The Fascist Leader Cult

Absolute glorification and identification with the leader is also one of the central tenets of Fascism. The cult of a charismatic leader was supposed to bring the ordinary citizen into a more personal, dynamic relationship with their government than was possible in democracy, with its grey, stultifying, boring bureaucracy. In practice, the reverse was true, and the cult of the leader proved far more boring and bureaucratic than the democracy the Fascist leaders had overthrown. And particularly as the Fascist apparatchiks were generally mediocrities and non-entities, carefully selected for their lack of talent and charisma so that they would never challenge the authority of the Fuehrer or Duce.

This was partly the purpose of the Fascist spectacles – the speeches from balcony and rallies in Nuremberg Stadium: to reach out to the masses and propagandise them through the leader’s personal charisma and oratory. And Hitler in particular stressed his personal connection with ordinary Germans and the submerged masses. In one of his speeches, he declared ‘everything I am, I am through you. Everything you are, you are through me.’ People and Fuehrer thus in Nazi rhetoric and ideology were almost indissolubly linked, the one a personification of the other.

Cameron’s donning of the camera to present his personal view took that concept, and attempted to make it technological reality.

We are Borg. Your technological and biological distinctiveness are at an end. Resistance is futile. You will be assimilated.

Remember the Borg in Star Trek? This was their answer to Dr Who‘s Cybermen. The Borg were a race of humanoids, who had taken cybernetics almost as far as it would go. They had become cyborgs, combining the organic and machine. This technology had made them so interconnected, that they had lost all individuality. Only the Borg queen had an individual identity. The rest were merely drones, serving the collective, which was itself a gestalt intelligence or hive mind, like a giant anthill.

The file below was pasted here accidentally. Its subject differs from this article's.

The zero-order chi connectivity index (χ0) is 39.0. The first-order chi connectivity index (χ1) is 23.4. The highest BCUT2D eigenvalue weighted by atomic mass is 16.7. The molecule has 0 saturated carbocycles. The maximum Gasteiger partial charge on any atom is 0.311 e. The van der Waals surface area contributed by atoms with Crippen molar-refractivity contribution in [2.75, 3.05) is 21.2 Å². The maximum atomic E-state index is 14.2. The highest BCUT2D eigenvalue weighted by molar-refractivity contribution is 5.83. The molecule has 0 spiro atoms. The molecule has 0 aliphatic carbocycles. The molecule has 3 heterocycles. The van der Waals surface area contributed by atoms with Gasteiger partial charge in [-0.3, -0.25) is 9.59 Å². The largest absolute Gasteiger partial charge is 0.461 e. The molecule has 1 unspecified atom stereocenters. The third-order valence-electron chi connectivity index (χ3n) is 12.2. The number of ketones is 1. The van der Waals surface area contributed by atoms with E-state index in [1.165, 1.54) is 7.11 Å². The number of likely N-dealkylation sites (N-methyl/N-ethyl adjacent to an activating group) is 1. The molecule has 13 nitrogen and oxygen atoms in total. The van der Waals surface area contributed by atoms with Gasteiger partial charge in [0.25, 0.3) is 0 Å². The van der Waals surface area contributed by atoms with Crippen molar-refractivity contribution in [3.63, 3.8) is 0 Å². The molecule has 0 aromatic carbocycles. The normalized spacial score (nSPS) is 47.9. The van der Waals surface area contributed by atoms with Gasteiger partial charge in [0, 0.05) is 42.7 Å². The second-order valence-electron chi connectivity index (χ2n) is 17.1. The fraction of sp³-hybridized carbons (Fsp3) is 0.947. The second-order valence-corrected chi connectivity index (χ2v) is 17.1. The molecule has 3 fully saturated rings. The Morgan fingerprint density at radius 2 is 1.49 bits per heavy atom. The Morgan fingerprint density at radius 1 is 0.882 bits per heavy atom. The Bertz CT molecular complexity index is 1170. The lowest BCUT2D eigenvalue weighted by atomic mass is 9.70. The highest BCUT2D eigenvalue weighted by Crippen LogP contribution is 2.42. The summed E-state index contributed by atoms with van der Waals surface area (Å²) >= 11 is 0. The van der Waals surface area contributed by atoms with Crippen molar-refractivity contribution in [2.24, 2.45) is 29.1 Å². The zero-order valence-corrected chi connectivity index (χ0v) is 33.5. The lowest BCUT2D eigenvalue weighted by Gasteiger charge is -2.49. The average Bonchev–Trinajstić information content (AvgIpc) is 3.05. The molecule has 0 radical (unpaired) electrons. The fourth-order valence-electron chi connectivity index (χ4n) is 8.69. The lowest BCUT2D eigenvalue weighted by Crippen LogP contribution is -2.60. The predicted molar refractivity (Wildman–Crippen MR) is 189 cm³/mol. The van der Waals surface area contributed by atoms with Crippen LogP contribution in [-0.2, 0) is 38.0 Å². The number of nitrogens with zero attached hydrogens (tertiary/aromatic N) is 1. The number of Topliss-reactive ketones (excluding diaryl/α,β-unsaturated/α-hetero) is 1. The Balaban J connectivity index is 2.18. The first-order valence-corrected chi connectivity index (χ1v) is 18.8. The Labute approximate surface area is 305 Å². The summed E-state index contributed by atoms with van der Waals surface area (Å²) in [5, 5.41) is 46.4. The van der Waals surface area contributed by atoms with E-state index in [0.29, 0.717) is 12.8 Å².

Star Trek’s producers state that when they created the Borg, they did so deliberately to play on American fears of collectivist societies, like those of the Japanese. And, we might add, like Communism. But the part of the Western political scene now that has the most totalitarian ideology is that of the Conservative right. Through sanctions, workfare, work coaches, fitness to work assessments and so on, the Tories and their Lib Dem enablers have created an extensive bureaucracy of surveillance and control, which is intended to monitor almost every aspect of the benefit claimant’s life. It harks back to the utilitarians’ ideology of control in Jeremy Bentham’s prison design. These were to have panopticons, a watch room from where every corridor and the movements of all the criminals in the prison could be observed and monitored. This, it was believed, would allow the authorities complete control over the prisoners and facilitate their reform.

The same ideology now permeates the Tories’ views of the poor and benefit claimants. At the moment the personal cameras are just being used to get people to identify with their leaders. How long before someone wants to use them to monitor us in the next extension of totalitarian power from a party determined to ‘discipline and punish’?